Healthy Weight Gain for Pregnancy

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Most doctors will tell you that you can gain anywhere between 25-30 pounds throughout your pregnancy. You should aim to gain about 3.5 pounds during your first trimester, although more often than not most women find that they lose weight their first trimester. The reason for weight loss is simple: morning sickness. Some women suffer from such a severe case of morning sickness they can’t keep anything down. Chances are your doctor won’t be too concerned if you lose a few pounds that first trimester as long as you gain steady throughout the next two trimesters.

Your second trimester is where you will probably put on most of your weight.  Most women put on about a pound a week, so roughly four or five pounds a month which brings their second-trimester weight gain to about 12-15 pounds. Of course, some women put on more while others put on less. Don’t be surprised if you put on a lot of weight one month and not so much your next.

For the 7th and 8th month you will probably continue gaining about a pound each week or so. Look to gain between 8 and 10 pounds those months. Most women find that their weight gain slows down in the 9th month. You might find your weight gain coming to an end as your due date draws nearer. This can be a sign that labor is near. Or, you may find that your weight gain continues especially if you are retaining a lot of water.

So where does all this weight go? It doesn’t really make sense that you should gain between 25-30 pounds if your baby is only going to weigh between 7 and 8 pounds.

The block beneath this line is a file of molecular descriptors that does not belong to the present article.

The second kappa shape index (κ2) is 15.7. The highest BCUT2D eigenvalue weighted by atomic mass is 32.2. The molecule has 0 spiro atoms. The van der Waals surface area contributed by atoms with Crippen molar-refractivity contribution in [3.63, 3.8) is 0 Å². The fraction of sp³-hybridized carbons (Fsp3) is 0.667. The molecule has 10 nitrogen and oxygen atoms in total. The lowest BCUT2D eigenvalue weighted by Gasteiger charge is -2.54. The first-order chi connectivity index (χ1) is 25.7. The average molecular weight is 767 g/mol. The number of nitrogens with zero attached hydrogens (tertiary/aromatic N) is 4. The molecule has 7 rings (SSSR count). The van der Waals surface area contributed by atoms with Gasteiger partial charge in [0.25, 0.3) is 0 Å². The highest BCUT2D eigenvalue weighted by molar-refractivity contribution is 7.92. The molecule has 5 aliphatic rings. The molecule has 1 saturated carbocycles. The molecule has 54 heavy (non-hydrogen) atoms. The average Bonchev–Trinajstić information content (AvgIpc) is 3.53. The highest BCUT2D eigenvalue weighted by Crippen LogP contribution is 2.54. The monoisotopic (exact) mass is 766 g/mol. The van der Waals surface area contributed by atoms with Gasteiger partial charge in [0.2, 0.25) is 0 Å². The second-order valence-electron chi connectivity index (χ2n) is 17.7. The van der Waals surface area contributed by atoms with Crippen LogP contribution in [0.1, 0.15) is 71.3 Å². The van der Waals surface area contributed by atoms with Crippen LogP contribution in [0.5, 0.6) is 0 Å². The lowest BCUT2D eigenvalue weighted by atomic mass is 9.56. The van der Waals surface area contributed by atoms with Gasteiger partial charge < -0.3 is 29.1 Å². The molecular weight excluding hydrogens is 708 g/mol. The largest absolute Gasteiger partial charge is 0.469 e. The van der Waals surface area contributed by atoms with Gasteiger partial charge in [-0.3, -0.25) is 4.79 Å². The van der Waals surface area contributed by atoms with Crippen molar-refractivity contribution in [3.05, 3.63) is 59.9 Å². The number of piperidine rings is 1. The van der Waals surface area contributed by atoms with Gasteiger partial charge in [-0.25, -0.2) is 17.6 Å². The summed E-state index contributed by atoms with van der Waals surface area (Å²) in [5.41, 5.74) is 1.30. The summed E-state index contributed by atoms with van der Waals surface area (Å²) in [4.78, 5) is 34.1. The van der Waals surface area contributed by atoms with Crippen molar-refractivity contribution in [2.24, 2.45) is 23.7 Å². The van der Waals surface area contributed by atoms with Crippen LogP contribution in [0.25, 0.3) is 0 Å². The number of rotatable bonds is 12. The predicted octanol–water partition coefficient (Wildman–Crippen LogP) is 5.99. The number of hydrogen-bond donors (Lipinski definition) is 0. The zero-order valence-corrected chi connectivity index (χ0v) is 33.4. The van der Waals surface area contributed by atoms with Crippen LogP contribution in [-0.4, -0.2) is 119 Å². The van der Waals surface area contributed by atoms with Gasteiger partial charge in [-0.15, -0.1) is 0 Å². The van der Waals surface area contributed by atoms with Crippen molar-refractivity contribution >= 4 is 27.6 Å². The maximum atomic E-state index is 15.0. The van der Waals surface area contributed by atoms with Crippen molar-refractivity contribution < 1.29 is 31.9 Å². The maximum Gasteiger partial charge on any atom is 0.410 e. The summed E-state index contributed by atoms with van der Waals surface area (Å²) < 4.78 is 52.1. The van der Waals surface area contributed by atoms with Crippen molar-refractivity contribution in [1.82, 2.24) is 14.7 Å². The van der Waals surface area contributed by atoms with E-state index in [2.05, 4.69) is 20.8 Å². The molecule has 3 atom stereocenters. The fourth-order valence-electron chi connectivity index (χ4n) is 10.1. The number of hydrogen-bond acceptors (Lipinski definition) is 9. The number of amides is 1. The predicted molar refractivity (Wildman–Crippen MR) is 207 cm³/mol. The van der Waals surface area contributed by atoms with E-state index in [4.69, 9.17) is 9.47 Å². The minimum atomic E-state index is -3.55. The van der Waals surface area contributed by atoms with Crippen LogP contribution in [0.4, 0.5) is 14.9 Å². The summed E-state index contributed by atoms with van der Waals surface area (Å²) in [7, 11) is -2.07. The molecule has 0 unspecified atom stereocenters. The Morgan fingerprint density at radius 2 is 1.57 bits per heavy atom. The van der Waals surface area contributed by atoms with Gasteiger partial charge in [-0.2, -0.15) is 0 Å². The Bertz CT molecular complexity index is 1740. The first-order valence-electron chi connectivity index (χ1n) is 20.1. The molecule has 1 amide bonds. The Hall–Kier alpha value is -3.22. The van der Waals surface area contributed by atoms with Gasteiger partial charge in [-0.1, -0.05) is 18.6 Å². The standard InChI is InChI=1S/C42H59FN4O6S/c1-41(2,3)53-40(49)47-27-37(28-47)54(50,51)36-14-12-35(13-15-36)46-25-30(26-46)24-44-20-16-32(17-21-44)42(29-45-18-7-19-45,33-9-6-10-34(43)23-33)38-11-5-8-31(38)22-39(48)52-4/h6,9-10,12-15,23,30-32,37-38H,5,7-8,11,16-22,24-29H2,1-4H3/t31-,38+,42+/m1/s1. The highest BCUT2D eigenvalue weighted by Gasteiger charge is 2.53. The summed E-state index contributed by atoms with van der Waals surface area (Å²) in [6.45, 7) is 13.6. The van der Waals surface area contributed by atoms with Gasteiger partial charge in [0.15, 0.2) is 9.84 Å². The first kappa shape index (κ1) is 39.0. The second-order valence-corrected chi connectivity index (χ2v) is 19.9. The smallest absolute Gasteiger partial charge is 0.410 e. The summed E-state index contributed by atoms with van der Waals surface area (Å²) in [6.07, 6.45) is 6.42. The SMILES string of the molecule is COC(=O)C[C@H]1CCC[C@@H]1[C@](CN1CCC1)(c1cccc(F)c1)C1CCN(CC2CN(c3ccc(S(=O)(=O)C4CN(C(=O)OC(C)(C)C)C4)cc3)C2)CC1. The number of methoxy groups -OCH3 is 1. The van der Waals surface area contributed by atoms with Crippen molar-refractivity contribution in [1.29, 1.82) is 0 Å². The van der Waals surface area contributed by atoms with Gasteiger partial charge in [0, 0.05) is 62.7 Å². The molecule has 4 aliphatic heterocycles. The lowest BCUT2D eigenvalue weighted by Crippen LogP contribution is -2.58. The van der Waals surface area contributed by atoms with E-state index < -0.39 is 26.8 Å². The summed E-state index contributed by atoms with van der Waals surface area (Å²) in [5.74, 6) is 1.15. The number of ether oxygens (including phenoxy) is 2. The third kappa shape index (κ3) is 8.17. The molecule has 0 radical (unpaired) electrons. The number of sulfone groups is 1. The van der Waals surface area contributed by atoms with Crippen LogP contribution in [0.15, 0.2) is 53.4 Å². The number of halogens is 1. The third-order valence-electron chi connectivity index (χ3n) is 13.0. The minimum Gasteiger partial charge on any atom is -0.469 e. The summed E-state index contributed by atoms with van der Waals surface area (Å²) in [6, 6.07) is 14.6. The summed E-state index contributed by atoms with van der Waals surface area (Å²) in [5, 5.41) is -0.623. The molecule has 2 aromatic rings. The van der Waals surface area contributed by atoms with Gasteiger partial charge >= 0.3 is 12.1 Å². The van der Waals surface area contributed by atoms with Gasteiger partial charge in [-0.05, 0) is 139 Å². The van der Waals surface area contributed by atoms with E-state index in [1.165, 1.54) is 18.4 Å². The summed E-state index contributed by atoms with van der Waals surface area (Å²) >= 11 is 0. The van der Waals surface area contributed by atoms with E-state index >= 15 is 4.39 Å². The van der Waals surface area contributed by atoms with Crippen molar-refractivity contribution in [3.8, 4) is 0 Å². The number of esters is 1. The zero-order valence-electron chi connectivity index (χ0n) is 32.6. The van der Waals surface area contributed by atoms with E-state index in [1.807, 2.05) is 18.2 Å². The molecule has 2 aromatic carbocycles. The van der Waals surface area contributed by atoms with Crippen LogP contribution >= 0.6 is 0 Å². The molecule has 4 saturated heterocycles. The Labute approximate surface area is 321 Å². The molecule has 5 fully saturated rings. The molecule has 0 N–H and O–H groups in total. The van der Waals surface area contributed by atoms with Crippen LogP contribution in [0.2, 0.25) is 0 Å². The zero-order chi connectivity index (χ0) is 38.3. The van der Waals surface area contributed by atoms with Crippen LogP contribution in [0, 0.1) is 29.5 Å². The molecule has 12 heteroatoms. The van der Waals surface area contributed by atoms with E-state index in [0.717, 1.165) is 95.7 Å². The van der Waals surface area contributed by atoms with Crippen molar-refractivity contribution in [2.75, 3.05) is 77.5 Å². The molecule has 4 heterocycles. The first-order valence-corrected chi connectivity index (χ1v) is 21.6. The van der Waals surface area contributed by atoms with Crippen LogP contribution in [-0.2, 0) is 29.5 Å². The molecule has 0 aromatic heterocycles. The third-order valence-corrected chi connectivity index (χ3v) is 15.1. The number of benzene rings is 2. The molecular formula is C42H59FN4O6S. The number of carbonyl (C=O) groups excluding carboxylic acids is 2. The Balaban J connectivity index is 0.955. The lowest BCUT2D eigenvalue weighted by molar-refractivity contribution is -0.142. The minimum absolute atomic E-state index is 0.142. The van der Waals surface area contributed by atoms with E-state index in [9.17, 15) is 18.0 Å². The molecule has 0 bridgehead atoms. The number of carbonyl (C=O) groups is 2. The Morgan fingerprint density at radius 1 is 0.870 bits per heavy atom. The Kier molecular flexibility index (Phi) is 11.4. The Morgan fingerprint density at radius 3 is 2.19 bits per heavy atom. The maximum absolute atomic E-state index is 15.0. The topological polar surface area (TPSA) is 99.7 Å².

First, you have your baby. An average baby weighs about 7 1/2 pounds. Some can weigh more and some weigh less. That amniotic fluid that your baby has been swimming in for the past nine months weighs about 2 pounds. Figure in about 2 pounds for your breast enlargement and 1 1/2 pounds for your placenta. Your uterus, which started off about the size of a golf ball has grown to weigh about 2 pounds. Your body should be producing about 4 pounds of extra blood by the end of your pregnancy and about 7 extra pounds of fat. Let’s not forget the extra fluid of about 4 pounds that your body might be holding on to. All this equals to the grand total of about 30 pounds.

Now keep in mind this is just an estimate and not a guarantee of how your weight will increase. There are women who wind up having a 10-pound baby and others who have a 5-pound baby. The key is to maintain a healthy weight gain throughout your pregnancy. Your body needs extra calories and it is best for you and your baby if those extra calories come from food that has a lot of nutritional value such as fruits, vegetables or protein. Staying away from junk for will help you curb your weight gain.

When it comes to taking the weight off, don’t be surprised if your body hangs on to it especially those first weeks delivery. Most women still look pregnant for a few weeks after delivery. This is normal. Once you are home, keep this in mind that it took nine months to gain that weight so give yourself at least a good nine months to take it off.